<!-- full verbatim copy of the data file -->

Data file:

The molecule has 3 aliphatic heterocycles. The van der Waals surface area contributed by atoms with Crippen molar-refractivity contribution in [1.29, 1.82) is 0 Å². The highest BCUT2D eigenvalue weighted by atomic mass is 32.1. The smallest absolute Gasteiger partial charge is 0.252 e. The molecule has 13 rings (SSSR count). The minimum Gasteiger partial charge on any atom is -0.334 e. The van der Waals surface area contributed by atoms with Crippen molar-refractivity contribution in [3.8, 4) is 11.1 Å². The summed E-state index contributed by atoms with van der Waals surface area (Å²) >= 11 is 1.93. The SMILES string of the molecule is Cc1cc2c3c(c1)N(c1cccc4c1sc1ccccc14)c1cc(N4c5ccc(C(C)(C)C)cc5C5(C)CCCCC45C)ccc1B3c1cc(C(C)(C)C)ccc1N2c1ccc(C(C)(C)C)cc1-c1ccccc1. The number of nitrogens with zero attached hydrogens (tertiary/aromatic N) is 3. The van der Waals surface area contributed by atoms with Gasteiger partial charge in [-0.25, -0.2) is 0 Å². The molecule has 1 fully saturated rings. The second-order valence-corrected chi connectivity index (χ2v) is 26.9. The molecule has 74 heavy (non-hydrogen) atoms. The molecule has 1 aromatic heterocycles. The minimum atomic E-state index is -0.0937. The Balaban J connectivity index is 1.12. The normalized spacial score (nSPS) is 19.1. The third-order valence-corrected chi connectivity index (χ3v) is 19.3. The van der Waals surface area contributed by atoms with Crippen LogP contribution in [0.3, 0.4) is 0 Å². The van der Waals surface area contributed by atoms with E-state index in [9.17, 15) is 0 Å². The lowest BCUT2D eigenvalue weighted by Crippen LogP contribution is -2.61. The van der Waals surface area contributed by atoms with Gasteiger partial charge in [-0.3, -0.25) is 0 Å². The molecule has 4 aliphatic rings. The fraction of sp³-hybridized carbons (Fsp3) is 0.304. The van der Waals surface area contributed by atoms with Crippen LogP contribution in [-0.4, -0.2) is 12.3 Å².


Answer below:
The molecule has 3 aliphatic heterocycles. The van der Waals surface area contributed by atoms with Crippen molar-refractivity contribution in [1.29, 1.82) is 0 Å². The highest BCUT2D eigenvalue weighted by atomic mass is 32.1. The smallest absolute Gasteiger partial charge is 0.252 e. The molecule has 13 rings (SSSR count). The minimum Gasteiger partial charge on any atom is -0.334 e. The van der Waals surface area contributed by atoms with Crippen molar-refractivity contribution in [3.8, 4) is 11.1 Å². The summed E-state index contributed by atoms with van der Waals surface area (Å²) >= 11 is 1.93. The SMILES string of the molecule is Cc1cc2c3c(c1)N(c1cccc4c1sc1ccccc14)c1cc(N4c5ccc(C(C)(C)C)cc5C5(C)CCCCC45C)ccc1B3c1cc(C(C)(C)C)ccc1N2c1ccc(C(C)(C)C)cc1-c1ccccc1. The number of nitrogens with zero attached hydrogens (tertiary/aromatic N) is 3. The van der Waals surface area contributed by atoms with Gasteiger partial charge in [-0.25, -0.2) is 0 Å². The molecule has 1 fully saturated rings. The second-order valence-corrected chi connectivity index (χ2v) is 26.9. The molecule has 74 heavy (non-hydrogen) atoms. The molecule has 1 aromatic heterocycles. The minimum atomic E-state index is -0.0937. The Balaban J connectivity index is 1.12. The normalized spacial score (nSPS) is 19.1. The third-order valence-corrected chi connectivity index (χ3v) is 19.3. The van der Waals surface area contributed by atoms with Crippen LogP contribution in [0.3, 0.4) is 0 Å². The van der Waals surface area contributed by atoms with E-state index in [9.17, 15) is 0 Å². The lowest BCUT2D eigenvalue weighted by Crippen LogP contribution is -2.61. The van der Waals surface area contributed by atoms with Gasteiger partial charge in [-0.3, -0.25) is 0 Å². The molecule has 4 aliphatic rings. The fraction of sp³-hybridized carbons (Fsp3) is 0.304. The van der Waals surface area contributed by atoms with Crippen LogP contribution in [-0.4, -0.2) is 12.3 Å².